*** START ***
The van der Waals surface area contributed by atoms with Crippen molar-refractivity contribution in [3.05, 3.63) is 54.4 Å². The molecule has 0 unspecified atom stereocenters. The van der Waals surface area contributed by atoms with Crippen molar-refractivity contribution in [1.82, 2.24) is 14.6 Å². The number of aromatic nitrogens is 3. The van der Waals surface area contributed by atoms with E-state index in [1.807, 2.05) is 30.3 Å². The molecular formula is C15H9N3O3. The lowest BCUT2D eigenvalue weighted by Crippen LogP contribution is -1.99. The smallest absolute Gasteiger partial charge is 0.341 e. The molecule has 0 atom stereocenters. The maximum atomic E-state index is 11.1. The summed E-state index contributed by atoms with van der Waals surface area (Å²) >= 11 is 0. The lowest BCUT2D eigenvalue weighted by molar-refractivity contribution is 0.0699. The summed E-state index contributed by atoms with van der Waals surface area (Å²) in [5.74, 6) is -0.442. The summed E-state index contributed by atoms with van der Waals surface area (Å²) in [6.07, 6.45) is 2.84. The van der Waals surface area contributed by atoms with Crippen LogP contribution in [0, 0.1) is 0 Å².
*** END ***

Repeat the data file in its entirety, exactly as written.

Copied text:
The van der Waals surface area contributed by atoms with Crippen molar-refractivity contribution in [3.05, 3.63) is 54.4 Å². The molecule has 0 unspecified atom stereocenters. The van der Waals surface area contributed by atoms with Crippen molar-refractivity contribution in [1.82, 2.24) is 14.6 Å². The number of aromatic nitrogens is 3. The van der Waals surface area contributed by atoms with E-state index in [1.807, 2.05) is 30.3 Å². The molecular formula is C15H9N3O3. The lowest BCUT2D eigenvalue weighted by Crippen LogP contribution is -1.99. The smallest absolute Gasteiger partial charge is 0.341 e. The molecule has 0 atom stereocenters. The maximum atomic E-state index is 11.1. The summed E-state index contributed by atoms with van der Waals surface area (Å²) >= 11 is 0. The lowest BCUT2D eigenvalue weighted by molar-refractivity contribution is 0.0699. The summed E-state index contributed by atoms with van der Waals surface area (Å²) in [5.74, 6) is -0.442. The summed E-state index contributed by atoms with van der Waals surface area (Å²) in [6.07, 6.45) is 2.84. The van der Waals surface area contributed by atoms with Crippen LogP contribution in [0, 0.1) is 0 Å².